If you're the sole caregiver for a family member in your life that's elderly or ill, reaching out and asking for help can be difficult. You may feel as though asking for help or hiring supportive in home care to help take care of your loved one is irresponsible of you, a sign of weakness, or you may feel guilty, like you don't love your elder enough. While it may be hard to accept, that's not the right way to think about it. If you think you need help but you're feeling too badly to do it, here are three reasons why you should.
You Have a Life
One of the most common arguments for taking care of your loved one, especially if they're a parent, is that they took care of you when you were young. However, there's a difference. Responsible parents know that children take a lot of time and effort to raise over the years. If your family member suddenly needs your help due to illness, weakness, or just old age, that's not something you would have planned for. You surely have a job, a social life, bills to pay, and concerns you have to take care of outside of caring for your loved one. Taking care of your relative every hour of the day probably doesn't fit into your necessary schedule, and no one offers paid leave to care for elders or ill loved ones.
Your Loved One Wants The Best For You
Your loved one surely wishes that they were healthy and able to care for themselves, but they also don't want you to lose opportunities while caring for them. While you might think that you should be willing to sacrifice anything and everything to care for them, take the time to talk to them. You'll probably find that they don't feel the same way, and want you to have every chance and opportunity possible in life without being dragged by them.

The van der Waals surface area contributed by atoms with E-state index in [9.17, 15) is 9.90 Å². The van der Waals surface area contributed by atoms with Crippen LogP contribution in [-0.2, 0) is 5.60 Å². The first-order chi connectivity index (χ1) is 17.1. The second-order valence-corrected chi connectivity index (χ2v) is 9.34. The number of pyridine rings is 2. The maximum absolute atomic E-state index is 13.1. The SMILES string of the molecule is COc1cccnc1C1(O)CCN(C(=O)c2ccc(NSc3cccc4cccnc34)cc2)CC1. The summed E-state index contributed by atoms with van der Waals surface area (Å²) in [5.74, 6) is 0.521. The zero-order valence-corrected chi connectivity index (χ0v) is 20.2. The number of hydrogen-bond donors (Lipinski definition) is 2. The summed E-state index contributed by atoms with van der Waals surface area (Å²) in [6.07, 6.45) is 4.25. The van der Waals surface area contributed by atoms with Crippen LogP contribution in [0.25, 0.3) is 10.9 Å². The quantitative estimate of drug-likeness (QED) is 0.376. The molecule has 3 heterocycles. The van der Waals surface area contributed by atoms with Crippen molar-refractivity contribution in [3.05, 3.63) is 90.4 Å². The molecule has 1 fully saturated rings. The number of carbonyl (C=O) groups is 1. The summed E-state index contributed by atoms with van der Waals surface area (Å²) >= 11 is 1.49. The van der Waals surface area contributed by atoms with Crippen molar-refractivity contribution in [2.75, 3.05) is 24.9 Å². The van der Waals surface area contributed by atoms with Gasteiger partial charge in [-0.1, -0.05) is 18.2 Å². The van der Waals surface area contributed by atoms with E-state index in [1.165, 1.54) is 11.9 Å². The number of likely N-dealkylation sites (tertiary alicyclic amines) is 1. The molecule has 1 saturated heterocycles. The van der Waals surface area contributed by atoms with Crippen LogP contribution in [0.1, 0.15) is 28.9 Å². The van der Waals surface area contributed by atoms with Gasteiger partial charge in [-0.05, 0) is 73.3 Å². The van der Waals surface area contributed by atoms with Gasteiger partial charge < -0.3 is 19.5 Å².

Resentment & Your Health
At the end of the day, taking care on the responsibility of caring for a family member alone can be exhausting. No matter how much you love that person, you may find yourself becoming irritable towards them, resentful, or angry. It's not a healthy situation for either of you to be in.
Your stress isn't all in your head, either; your physical body is also experiencing it. Your body may be at a higher risk of developing diabetes, high blood pressure, depression, and you may be more likely to get ill.
There's nothing shameful in getting help in caring for a loved one. Many skilled, honest, and kind people work as in-home nurses or caregivers to help you. They can provide medication, physical therapy, general hygienic care, and even provide social stimulation for your family member. Whether you want a hand around the house part of the time, or you need someone there to take care of your loved one 24/7, it can take stress off of you.
Just because you're getting help doesn't mean that your relative isn't important to you. At the end of the day, you'll have more free time and know that your family member is being well taken care of, in their own home.